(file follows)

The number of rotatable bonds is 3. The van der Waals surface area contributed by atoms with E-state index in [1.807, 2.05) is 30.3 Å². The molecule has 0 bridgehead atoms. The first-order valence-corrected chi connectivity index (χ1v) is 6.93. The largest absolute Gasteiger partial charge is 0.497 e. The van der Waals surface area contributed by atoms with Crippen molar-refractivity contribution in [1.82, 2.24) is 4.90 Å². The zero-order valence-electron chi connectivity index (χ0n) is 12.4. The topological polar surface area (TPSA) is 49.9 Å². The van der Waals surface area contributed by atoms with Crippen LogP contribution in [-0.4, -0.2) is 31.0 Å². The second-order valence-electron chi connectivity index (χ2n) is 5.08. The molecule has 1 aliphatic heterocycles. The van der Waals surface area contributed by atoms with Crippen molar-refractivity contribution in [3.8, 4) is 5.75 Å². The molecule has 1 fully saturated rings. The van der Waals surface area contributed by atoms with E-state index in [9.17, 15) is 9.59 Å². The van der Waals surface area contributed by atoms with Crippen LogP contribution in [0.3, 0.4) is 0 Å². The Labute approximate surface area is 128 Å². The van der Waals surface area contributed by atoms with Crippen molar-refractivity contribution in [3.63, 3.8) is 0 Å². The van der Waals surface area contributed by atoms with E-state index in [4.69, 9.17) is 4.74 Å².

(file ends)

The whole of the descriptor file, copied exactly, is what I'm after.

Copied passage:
The number of rotatable bonds is 3. The van der Waals surface area contributed by atoms with E-state index in [1.807, 2.05) is 30.3 Å². The molecule has 0 bridgehead atoms. The first-order valence-corrected chi connectivity index (χ1v) is 6.93. The largest absolute Gasteiger partial charge is 0.497 e. The van der Waals surface area contributed by atoms with Crippen molar-refractivity contribution in [1.82, 2.24) is 4.90 Å². The zero-order valence-electron chi connectivity index (χ0n) is 12.4. The topological polar surface area (TPSA) is 49.9 Å². The van der Waals surface area contributed by atoms with Crippen LogP contribution in [-0.4, -0.2) is 31.0 Å². The second-order valence-electron chi connectivity index (χ2n) is 5.08. The molecule has 1 aliphatic heterocycles. The van der Waals surface area contributed by atoms with Crippen molar-refractivity contribution in [3.8, 4) is 5.75 Å². The molecule has 1 fully saturated rings. The van der Waals surface area contributed by atoms with E-state index in [9.17, 15) is 9.59 Å². The van der Waals surface area contributed by atoms with Crippen LogP contribution in [0.3, 0.4) is 0 Å². The Labute approximate surface area is 128 Å². The van der Waals surface area contributed by atoms with Crippen molar-refractivity contribution in [3.63, 3.8) is 0 Å². The van der Waals surface area contributed by atoms with E-state index in [4.69, 9.17) is 4.74 Å².